Shark! (1969)

shark_1Shark! (1969)
AKA Caine, Man-Eater

Starring Burt Reynolds, Arthur Kennedy, Silvia Pinal, Barry Sullivan, Enrique Lucero, Carlos Barry, Manuel Alvarado, José Chávez, Francisco Reiguera, Emilia Stuart, José Marco

Directed by Samuel Fuller

Expectations: The lowest.

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Shark!, the film which Sam Fuller was so displeased with that he disowned it and tried to get the producers to remove his name from it. Around the fringes of the film, there are shreds of Fuller’s usual style and forceful direction, but overall it just doesn’t have that Fuller spark. Shark! is a great example of how editing can completely cripple a film, as Fuller delivered his final cut to the producers only to have it re-cut without his knowledge into the lifeless, slow film before us. Shark! feels disjointed, sloppy and without purpose for a good amount of its runtime, things that Fuller’s previous films just don’t set you up to expect from him.

In my review for The Naked Kiss, I mentioned that it was a film that could have never been made within the studio system. While this is impressive nowadays, the controversial nature of the film also made it nearly impossible for Fuller to get financing for his future films, so he spent a lot of his time after The Naked Kiss unsuccessfully trying to get pictures off the ground. Eventually, this led Fuller to get desperate and take the shady deal that led to the production of Shark! In between the two films, Fuller had made a few episodes of the TV show Iron Horse, but he found this work so boring and uninteresting that he could barely even remember doing it in his autobiography. This disinterest surely contributed to Fuller’s acceptance of the Shark! deal, which was originally a two-film contract that dissolved after the debacle of Shark!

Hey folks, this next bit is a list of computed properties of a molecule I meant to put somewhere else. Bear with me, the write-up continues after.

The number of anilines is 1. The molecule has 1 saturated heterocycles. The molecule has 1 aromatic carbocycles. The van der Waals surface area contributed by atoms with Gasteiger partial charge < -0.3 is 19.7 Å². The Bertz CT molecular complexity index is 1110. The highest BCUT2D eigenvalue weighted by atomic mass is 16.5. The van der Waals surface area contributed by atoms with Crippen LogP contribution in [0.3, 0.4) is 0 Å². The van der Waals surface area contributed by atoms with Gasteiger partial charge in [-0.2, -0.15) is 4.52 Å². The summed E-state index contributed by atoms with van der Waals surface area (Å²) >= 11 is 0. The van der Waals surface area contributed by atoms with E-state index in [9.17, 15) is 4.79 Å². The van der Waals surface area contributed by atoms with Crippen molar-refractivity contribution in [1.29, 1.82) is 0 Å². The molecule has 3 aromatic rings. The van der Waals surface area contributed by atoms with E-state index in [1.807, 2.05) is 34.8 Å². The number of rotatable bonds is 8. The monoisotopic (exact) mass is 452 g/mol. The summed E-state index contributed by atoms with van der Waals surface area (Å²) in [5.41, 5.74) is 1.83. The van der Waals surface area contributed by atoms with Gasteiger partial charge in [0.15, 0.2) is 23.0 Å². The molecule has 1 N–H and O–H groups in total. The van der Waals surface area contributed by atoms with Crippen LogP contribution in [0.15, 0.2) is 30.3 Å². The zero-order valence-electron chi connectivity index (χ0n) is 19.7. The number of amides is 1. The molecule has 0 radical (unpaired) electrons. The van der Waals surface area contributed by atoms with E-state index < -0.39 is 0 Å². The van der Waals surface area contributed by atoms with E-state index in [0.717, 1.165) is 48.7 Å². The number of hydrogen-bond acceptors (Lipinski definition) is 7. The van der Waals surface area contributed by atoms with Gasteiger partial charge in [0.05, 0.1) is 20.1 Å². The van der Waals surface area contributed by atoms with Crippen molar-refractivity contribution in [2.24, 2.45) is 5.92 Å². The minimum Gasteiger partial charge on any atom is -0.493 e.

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Forty Guns (1957)

MPW-33338Starring Barbara Stanwyck, Barry Sullivan, Dean Jagger, John Ericson, Gene Barry, Robert Dix, Jidge Carroll, Paul Dubov, Gerald Milton

Directed by Samuel Fuller

Expectations: High. Sam Fuller.

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I don’t say this often, but Forty Guns is definitely a film I’ll have to see again to really understand it. I felt almost completely lost through most of the movie, not necessarily plot-wise, but more thematically. There’s a ton of stuff going on, but unlike a lot of Fuller films, it seems as if Forty Guns doesn’t have one specific focal point where its themes come together. That could just be me not getting it, but for right now that’s the only viewpoint I have on it.

The film’s plot is fairly loosely told, focusing on Griff and his two brothers as they ride into a small town in Arizona. They’re working as representatives of the federal government and looking for a mail robber named Swain. This leads them into a struggle between the town and the woman who’s controlling it, Jessica Drummond (Barbara Stanwyck). What really complicates matters, though, is Jessica’s brother Brockie, a loud-mouthed, drunken asshole who’s always used to getting his way.

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